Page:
Femme bookend: Face off in identity change thriller
The Big Novel
The Identity Man by Andrew Klavan (Corvus) starts out as a fairly ordinary thriller, with a cop stabbing a man for no apparent reason, and a petty thief on the run, framed for murder in a city destroyed by floods, crime and corruption.
But it quickly develops into a moral maze, as carpenter (and occasional burglar) John Shannon is given a new face and a new identity by the mysterious 'Identity Man'.
Shannon spends his weeks of recovery in a white room with nothing to do but watch old black-and-white movies. "Identity like stain," says the Identity Man in his Russian-sounding patois, telling Shannon that he'll soon return to his bad old ways.
He's wrong, though, and Shannon falls in love and finds a new life as a sculptor. Until the people who gave him his new face come looking for him . . .
The Big Chicklit
International bestseller Love Virtually by Daniel Glattauer
(MacLehose) was a sensation in Germany and across Europe, and is now following the same path in its English translation.
Leo gets a series of emails in error, and writes back, first politely to say that he's not really the magazine the sender is trying to unsubscribe from. He's email@example.com, she wants firstname.lastname@example.org.
One flirty reply later and they're off -- the two of them batting mails back and forth and discovering each other in the process. Their relationship deepens -- but how close can you get to someone, virtually, without looking into his eyes?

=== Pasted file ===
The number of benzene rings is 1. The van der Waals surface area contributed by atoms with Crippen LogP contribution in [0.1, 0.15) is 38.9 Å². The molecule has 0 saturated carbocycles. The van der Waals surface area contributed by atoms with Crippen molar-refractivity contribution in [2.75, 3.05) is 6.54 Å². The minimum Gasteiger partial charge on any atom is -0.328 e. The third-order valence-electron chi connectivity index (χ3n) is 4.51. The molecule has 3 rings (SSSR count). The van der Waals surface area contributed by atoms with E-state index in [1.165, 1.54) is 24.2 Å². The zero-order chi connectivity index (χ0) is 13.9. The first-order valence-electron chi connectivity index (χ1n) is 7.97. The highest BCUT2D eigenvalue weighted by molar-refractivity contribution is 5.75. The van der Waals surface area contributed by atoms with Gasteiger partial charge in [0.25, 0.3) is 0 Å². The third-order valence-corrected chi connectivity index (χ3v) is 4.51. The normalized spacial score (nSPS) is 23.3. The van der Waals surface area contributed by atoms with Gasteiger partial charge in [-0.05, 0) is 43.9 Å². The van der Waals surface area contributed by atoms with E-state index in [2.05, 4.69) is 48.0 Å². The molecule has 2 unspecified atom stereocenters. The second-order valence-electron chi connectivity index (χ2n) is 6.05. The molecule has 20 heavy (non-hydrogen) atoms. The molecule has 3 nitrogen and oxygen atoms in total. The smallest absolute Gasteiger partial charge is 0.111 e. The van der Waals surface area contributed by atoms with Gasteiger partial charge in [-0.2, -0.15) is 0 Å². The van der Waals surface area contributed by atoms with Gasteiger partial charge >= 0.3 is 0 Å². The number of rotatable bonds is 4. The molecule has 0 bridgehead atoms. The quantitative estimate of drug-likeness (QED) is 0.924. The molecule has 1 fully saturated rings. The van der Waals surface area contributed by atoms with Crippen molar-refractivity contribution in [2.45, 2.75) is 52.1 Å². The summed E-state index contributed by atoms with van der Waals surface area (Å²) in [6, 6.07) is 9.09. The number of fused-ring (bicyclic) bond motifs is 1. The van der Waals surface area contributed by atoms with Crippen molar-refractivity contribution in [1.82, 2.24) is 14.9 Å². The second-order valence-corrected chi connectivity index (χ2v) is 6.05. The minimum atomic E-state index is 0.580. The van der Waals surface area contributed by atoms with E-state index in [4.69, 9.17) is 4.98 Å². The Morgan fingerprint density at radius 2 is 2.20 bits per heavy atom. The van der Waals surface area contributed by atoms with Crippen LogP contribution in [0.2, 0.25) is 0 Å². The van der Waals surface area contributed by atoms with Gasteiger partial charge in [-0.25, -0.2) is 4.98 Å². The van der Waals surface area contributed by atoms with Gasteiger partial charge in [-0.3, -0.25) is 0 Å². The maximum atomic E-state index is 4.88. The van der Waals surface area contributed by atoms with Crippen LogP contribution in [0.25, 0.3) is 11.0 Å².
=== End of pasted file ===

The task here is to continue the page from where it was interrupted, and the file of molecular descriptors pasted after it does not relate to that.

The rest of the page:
"Write to me, Emmi. Writing is like kissing with the mind," emails Leo. News to me. But Emmi is married, and apparently happily. How will this end: with a sign-off or a kiss-off?
The big non-fiction
Mired in debt? Tied by negative equity and negative earnings? To the rescue gallops Ray Langan with I'm in Debt, Get Me Out of It (Ray Langan). Ray is a Debtrepreneur; he co-founded tax planning and financial consultancy company The Wealth Shop, appeared on Dragons' Den and now runs a teachers' job site, EducationCareers.ie.
Langan is talking my language: create an emergency fund, he says. Look at your debt. Are you in "black debt" with your overdraft frozen, unable to pay monthly bills, huge personal debt and negative equity? Or "orange debt", just maxed out?
His advice for those in negative equity is less good. His stratagems would have worked at the start of the crisis, but now banks won't refinance, and most can't sell up and downsize any more. The debts are too huge, the gaps too unbridgeable and things can look bleak.
Still, this buy-from-the-web book is full of excellent advice. > Lucille Redmond